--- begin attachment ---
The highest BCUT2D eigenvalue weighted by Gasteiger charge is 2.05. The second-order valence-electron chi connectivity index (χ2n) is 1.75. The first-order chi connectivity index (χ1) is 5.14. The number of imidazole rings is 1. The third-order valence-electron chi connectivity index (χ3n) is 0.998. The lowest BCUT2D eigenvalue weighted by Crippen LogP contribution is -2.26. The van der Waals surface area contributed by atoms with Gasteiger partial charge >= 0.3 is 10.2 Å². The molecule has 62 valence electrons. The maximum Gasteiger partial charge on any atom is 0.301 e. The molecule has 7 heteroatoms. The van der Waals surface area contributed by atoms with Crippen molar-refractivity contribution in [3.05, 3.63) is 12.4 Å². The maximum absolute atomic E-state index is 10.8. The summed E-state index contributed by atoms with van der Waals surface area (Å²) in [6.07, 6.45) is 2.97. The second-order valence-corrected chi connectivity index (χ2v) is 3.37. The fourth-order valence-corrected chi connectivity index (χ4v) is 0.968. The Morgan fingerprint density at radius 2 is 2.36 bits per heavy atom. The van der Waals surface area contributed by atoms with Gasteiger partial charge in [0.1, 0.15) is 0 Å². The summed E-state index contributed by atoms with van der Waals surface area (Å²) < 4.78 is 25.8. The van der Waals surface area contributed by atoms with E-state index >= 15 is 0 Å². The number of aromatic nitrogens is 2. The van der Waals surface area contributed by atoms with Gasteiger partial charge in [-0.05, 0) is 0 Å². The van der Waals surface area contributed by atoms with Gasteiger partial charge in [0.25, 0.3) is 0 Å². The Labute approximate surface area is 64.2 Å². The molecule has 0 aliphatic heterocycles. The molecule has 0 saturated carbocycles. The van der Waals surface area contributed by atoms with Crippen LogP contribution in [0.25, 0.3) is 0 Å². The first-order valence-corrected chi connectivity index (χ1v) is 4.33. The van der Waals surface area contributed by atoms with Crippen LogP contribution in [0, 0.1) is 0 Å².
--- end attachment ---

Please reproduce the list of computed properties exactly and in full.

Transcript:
The highest BCUT2D eigenvalue weighted by Gasteiger charge is 2.05. The second-order valence-electron chi connectivity index (χ2n) is 1.75. The first-order chi connectivity index (χ1) is 5.14. The number of imidazole rings is 1. The third-order valence-electron chi connectivity index (χ3n) is 0.998. The lowest BCUT2D eigenvalue weighted by Crippen LogP contribution is -2.26. The van der Waals surface area contributed by atoms with Gasteiger partial charge >= 0.3 is 10.2 Å². The molecule has 62 valence electrons. The maximum Gasteiger partial charge on any atom is 0.301 e. The molecule has 7 heteroatoms. The van der Waals surface area contributed by atoms with Crippen molar-refractivity contribution in [3.05, 3.63) is 12.4 Å². The maximum absolute atomic E-state index is 10.8. The summed E-state index contributed by atoms with van der Waals surface area (Å²) in [6.07, 6.45) is 2.97. The second-order valence-corrected chi connectivity index (χ2v) is 3.37. The fourth-order valence-corrected chi connectivity index (χ4v) is 0.968. The Morgan fingerprint density at radius 2 is 2.36 bits per heavy atom. The van der Waals surface area contributed by atoms with Gasteiger partial charge in [0.1, 0.15) is 0 Å². The summed E-state index contributed by atoms with van der Waals surface area (Å²) < 4.78 is 25.8. The van der Waals surface area contributed by atoms with E-state index >= 15 is 0 Å². The number of aromatic nitrogens is 2. The van der Waals surface area contributed by atoms with Gasteiger partial charge in [-0.05, 0) is 0 Å². The van der Waals surface area contributed by atoms with Gasteiger partial charge in [0.25, 0.3) is 0 Å². The Labute approximate surface area is 64.2 Å². The molecule has 0 aliphatic heterocycles. The molecule has 0 saturated carbocycles. The van der Waals surface area contributed by atoms with Crippen LogP contribution in [0.25, 0.3) is 0 Å². The first-order valence-corrected chi connectivity index (χ1v) is 4.33. The van der Waals surface area contributed by atoms with Crippen LogP contribution in [0, 0.1) is 0 Å².